Smithsonian museum wants your help to preserve Neil Armstrong's spacesuit

On the 46th anniversary of humanity's first steps on the moon, Kickstarter and the Smithsonian team up to save -- and display -- a vital piece of space history.

Michael Franco
Freelancer Michael Franco writes about the serious and silly sides of science and technology for CNET and other pixel and paper pubs. He's kept his fingers on the keyboard while owning a B&B in Amish country, managing an eco-resort in the Caribbean, sweating in Singapore, and rehydrating (with beer, of course) in Prague. E-mail Michael.
Michael Franco
3 min read

The power of the crowd will determine this space suit's fate. Smithsonian Institution

Forty-six years ago today, astronaut Neil Armstrong made history by planting his space boot into the gray dust of our moon. While the Apollo 11 mission is well represented at the Smithsonian's Air and Space Museum in Washington, DC, there is one piece of gear that's conspicuously absent -- the spacesuit that kept Armstrong alive as he trotted around on our constant companion in the sky. That's because all spacesuits are stored in a special offsite facility to prevent them from deteriorating.

Now, the Smithsonian is launching its first-ever Kickstarter campaign to ask for the crowd's support in preserving, restoring and displaying Armstrong's suit in time for the 50th anniversary of the Apollo 11 moon landing in 2019. The suit will then be put on display as part of a new exhibit called Destination Moon.

You might think that a museum as mighty as the Smithsonian could just embark upon the restoration and display of the suit on its own. But the museum says that it simply doesn't have the funds for the project.

"Private support is critical to the Smithsonian's mission, as federal appropriations are restricted to core functions at the Smithsonian, such as safeguarding the collections, basic research and the costs associated with operating and maintaining the museums," a museum spokesperson said in a statement. "New exhibitions, public programs and the digitization and display of collections, however, are often funded through private support."

Some of the work that will be done to the suit if the Kickstarter campaign is successful. Smithsonian Institute

As part of the restoration project, the suit will be cleaned and chemically analyzed so that it can be treated to prevent any further degradation of its materials. For example, the deterioration of a silk flag patch on the suit will be stabilized and an orange stain of unknown origin (Tang, no doubt) will be cleaned. The suit will also be digitally scanned and a special case that mimics the conditions that are preserving it now will be built so that it can be made available for viewing by the public.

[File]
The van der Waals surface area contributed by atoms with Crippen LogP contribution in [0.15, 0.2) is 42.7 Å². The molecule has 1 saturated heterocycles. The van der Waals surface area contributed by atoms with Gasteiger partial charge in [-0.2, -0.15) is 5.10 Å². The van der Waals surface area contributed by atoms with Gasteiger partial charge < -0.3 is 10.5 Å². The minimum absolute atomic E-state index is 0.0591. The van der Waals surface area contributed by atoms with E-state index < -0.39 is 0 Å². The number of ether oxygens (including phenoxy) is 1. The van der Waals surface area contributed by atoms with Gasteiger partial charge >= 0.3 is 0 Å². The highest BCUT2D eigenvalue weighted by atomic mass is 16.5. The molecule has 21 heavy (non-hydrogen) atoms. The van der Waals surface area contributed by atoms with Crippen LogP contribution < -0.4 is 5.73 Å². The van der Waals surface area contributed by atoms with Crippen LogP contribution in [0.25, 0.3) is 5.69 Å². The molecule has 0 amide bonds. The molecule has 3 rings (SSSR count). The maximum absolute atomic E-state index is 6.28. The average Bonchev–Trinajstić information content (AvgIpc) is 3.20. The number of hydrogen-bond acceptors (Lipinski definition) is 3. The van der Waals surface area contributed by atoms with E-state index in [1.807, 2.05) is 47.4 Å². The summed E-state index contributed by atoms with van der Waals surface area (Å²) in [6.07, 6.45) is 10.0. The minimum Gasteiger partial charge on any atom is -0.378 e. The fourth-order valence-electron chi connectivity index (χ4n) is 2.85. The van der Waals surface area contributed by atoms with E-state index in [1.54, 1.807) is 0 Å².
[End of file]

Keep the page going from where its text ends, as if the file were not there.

The goal of raising $500,000 (about £320,000 or AU$680,000) for this project represents the start of a year-long pilot collaboration project between the Smithsonian and Kickstarter.

"Through Kickstarter, we are reaching global audiences with the ability to make amazing projects come to life," said Yoonhyung Lee, director of digital philanthropy at the Smithsonian. "The public will have the chance to directly contribute to specific Smithsonian projects and follow the creative process from fundraising through completion, regardless of their level of support."

As for the rewards -- other than helping to preserve one of the most awesome bits of space history ever -- you can also snag some fun gear. A decal of a boot print from Apollo 11 can be yours for $20 (about £13, AU$27); the 3D data that will allow you to print your own copy of Armstrong's space glove is available for $35 (about £22, AU$47); $55 (about £35, AU$75) buys you a mission patch; and $542 (about £348, AU$735) lets you drink "moonshine in the moonlight" at an outdoor party for Kickstarter backers on the museum's terrace on September 27 (I know, right?!). There are more awards at various levels, which you can see on the project's page.

This is an all-or-nothing Kickstarter project, so if the full $500,000 isn't raised, no one gets charged, the suit stays in storage and the project fizzles out.

There is still nearly a month left in the campaign and just over $23,500 has been raised at time of publication. Liftoff has commenced.

Neil Armstrong's Apollo 11 moon gear rediscovered (pictures)

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